Advertisement

How accurately have radio stations been portrayed in TV and movies? Alan Cross rates them

WKRP in Cincinnati cast members, from left, Howard Hesseman, Gordon Jump, Tim Reid and Gary Sandy. Alan Cross says the accuracy of the show is a little hit-and-miss when it comes to portraying life at a radio station.
WKRP in Cincinnati cast members, from left, Howard Hesseman, Gordon Jump, Tim Reid and Gary Sandy. Alan Cross says the accuracy of the show is a little hit-and-miss when it comes to portraying life at a radio station. Robert Phillips / Everett Collection

Over the last century, radio stations have been the subject and the setting for a number of TV shows and movies. This, for better or worse, is how the general public perceives how real-life radio works. I’ve rated this selection of radio-centric shows and scenes through the years.

1. WKRP in Cincinnati (1978-1982)

Authenticity Rating: 3/5

Every time people of a certain age hear that I work in radio, they inevitably ask “Is it anything like WKRP?” The answer is both yes and no.

The show’s creator, Hugh Wilson, did come from a radio background, serving time as a sales rep at WQXI, a top 40 station in Atlanta, so he was certainly well qualified. His characters were slight caricatures of the real thing: the general manager who was often clueless about what was happening with his station; the harried program director; the burnout morning man; the trippy nighttime DJ; the sleazy salesperson; the squirrely newsman; the naive copywriter; and the receptionist who secretly runs the place. I’ve worked with each of those people multiple times.

Story continues below advertisement

The show was groundbreaking in its use of music. Up until WKRP came along, no one used real music in the soundtrack. It was all stock stuff, soundalike material made up by studio players. But viewers of WKRP heard actual songs from bands they recognized — something that eventually created endless licensing headaches when it came to syndication and issuing the show on DVD. That remains the reason why the show isn’t streamed anywhere. (Hugh Wilson explains the music issues here.)

WKRP (the call letters are a nod to the fact that Cincinnati had a station called WKRQ) does contain a number of errors and omissions due to the format of a three-camera sitcom with an ensemble cast limited by the practicalities of TV. Back when we spun records instead of relying on a digital playback system, we’d never turn the volume in the studio down to zero for fear of the record ending unnoticed. Where was the rest of WKRP’s on-air staff? The midday person? The drive DJ? The weekend folk? Who would run a free-form radio station on AM? (WKRP broadcast at 550 kHz). And I’ve never heard of anyone being fired for saying “booger” on the air.

Still, WKPR is beloved by radio folk who remember the show. Names and phrases have become shorthand within the industry. If we describe anyone as a “Herb Tarlek,” we’re immediately understood. And for radio veterans, we all know the feeling of a listener contest gone wrong, which will forever be summed up as “As God is my witness, I thought turkeys could fly.”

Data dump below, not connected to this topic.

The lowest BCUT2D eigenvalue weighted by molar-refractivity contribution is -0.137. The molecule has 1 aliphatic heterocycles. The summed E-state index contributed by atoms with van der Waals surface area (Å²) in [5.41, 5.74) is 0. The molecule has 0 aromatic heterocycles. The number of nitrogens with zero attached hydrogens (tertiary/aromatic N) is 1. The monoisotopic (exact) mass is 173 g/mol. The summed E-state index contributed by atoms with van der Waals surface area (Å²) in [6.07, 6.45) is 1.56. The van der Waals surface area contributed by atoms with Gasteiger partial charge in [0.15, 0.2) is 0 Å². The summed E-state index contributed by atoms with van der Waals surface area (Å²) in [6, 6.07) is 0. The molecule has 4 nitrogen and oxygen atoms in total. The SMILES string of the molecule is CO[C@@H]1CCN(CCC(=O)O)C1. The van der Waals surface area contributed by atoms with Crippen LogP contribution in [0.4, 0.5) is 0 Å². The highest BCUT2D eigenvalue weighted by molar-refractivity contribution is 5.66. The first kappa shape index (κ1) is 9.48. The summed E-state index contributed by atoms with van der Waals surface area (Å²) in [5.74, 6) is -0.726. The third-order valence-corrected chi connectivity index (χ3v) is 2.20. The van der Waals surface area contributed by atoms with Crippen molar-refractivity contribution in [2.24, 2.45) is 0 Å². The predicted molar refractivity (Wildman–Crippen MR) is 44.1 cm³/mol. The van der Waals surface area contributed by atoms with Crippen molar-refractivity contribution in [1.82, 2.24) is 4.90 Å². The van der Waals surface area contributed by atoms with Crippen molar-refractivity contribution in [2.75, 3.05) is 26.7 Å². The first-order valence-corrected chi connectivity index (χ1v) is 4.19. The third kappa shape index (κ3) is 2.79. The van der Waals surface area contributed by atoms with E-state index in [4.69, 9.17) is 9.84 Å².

Story continues below advertisement

READ MORE MUSIC NEWS: Toronto rapper Houdini shot dead at 21

2. FM (1978)

Authenticity rating: 2/5

When I saw FM in high school, it kinda cemented my desire to work at a rock station. Set in a fictional L.A. outlet called Q-SKY (based on the real-life KMET-FM, but placed on a non-existent part of the FM dial somewhere in the 70 Mhz range, well below where the band sits in North America, probably to avoid confusion with any real L.A. station), the narrative is set around a cliched DJs-vs-management battle over commercials. Ownership wants to make more money by devoting more airtime to commercials with the last straw being a contract to run ads for the U.S. Army. The DJs and listeners rebel in an insurrection that spills into the streets. Police are called in and the battle continues. Everything ends when the station owner sides with the staff, fires the management team responsible for demanding more ads, and joins the anti-commercial movement.

Story continues below advertisement

Yeah, right. Never would happen in real life. Ever.

The movie does have a few things going for it. Underground FM had its share of beloved weird personalities like Q-SKY’s Mother, the Prince of Darkness (played by Cleavon Little), and the pompous Eric Swan (Martin Mull). Ex-NFLer Alex Karras was cast as the bumbling Doc, although in real life, he would have never made it on L.A. radio in middays or any other shift. Studios are more-or-less accurate for the era, and it was cool to see appearances by Linda Ronstadt (Q-SKY hijacks a live concert from their competitors) and Tom Petty (who’s seen doing an in-studio interview).

Some sources say that FM was the inspiration for WKRP. Not true. Hugh Wilson’s show was already under development when FM was in production. Both appeared within six months of each other in 1978.

The best thing we can say about this movie is that the soundtrack was fantastic. It was a double set, chock full of actual hits from The Eagles (Life in the Fast Lane), Foreigner (Cold As Ice), Steve Miller (Fly Like an Eagle), Queen (We Will Rock You but not We Are the Champions), and Boston (More Than a Feeling). Steely Dan wrote an original song for the soundtrack, which also became a Grammy-winning hit. The result became an excellent classic rock mixtape.

3. American Graffiti (1973)

Authenticity Rating: 5/5

George Lucas’ acclaimed low-budget (US$777,000) pre-Star Wars movie would not have worked at all without the backdrop of Wolfman Jack on the radio throughout the film. Set in 1962 in a California town (certainly inspired by Lucas’ hometown of Modesto and eventually shot in Petaluma), the movie follows a group young people through a summer night of cruising the streets as everyone listens to the Wolfman, a late-night DJ with a compelling, cheeky, and mysterious personality. And he was extremely real.

Story continues below advertisement

Wolfman (born Robert Smith) was a big part of Southern California radio throughout the 1960s, broadcasting from XERB, an insanely powerful AM station in Rosarito Beach, not far from Tijuana. At night, XERB could be heard over dozens of states. What we hear in the film is what was heard back then.